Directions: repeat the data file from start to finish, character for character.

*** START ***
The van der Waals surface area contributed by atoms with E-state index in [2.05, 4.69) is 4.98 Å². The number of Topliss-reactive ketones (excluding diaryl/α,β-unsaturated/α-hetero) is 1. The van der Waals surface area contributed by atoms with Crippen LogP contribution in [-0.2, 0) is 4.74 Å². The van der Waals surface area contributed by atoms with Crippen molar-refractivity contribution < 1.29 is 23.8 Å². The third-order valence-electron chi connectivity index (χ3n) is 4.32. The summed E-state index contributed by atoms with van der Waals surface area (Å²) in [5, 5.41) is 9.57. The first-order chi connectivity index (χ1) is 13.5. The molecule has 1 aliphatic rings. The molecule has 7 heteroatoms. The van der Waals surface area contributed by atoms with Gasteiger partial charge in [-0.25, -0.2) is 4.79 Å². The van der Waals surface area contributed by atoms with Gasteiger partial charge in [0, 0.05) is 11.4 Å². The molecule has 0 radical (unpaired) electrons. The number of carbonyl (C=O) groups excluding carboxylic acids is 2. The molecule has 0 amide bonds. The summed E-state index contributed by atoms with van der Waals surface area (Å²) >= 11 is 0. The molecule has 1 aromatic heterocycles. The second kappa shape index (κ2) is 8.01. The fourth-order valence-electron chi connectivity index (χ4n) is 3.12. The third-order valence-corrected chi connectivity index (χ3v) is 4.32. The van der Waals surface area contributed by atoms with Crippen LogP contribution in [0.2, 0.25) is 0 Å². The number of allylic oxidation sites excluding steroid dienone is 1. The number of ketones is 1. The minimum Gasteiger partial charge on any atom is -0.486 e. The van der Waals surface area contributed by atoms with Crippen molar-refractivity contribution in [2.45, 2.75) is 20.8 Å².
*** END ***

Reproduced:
The van der Waals surface area contributed by atoms with E-state index in [2.05, 4.69) is 4.98 Å². The number of Topliss-reactive ketones (excluding diaryl/α,β-unsaturated/α-hetero) is 1. The van der Waals surface area contributed by atoms with Crippen LogP contribution in [-0.2, 0) is 4.74 Å². The van der Waals surface area contributed by atoms with Crippen molar-refractivity contribution < 1.29 is 23.8 Å². The third-order valence-electron chi connectivity index (χ3n) is 4.32. The summed E-state index contributed by atoms with van der Waals surface area (Å²) in [5, 5.41) is 9.57. The first-order chi connectivity index (χ1) is 13.5. The molecule has 1 aliphatic rings. The molecule has 7 heteroatoms. The van der Waals surface area contributed by atoms with Gasteiger partial charge in [-0.25, -0.2) is 4.79 Å². The van der Waals surface area contributed by atoms with Gasteiger partial charge in [0, 0.05) is 11.4 Å². The molecule has 0 radical (unpaired) electrons. The number of carbonyl (C=O) groups excluding carboxylic acids is 2. The molecule has 0 amide bonds. The summed E-state index contributed by atoms with van der Waals surface area (Å²) >= 11 is 0. The molecule has 1 aromatic heterocycles. The second kappa shape index (κ2) is 8.01. The fourth-order valence-electron chi connectivity index (χ4n) is 3.12. The third-order valence-corrected chi connectivity index (χ3v) is 4.32. The van der Waals surface area contributed by atoms with Crippen LogP contribution in [0.2, 0.25) is 0 Å². The number of allylic oxidation sites excluding steroid dienone is 1. The number of ketones is 1. The minimum Gasteiger partial charge on any atom is -0.486 e. The van der Waals surface area contributed by atoms with Crippen molar-refractivity contribution in [2.45, 2.75) is 20.8 Å².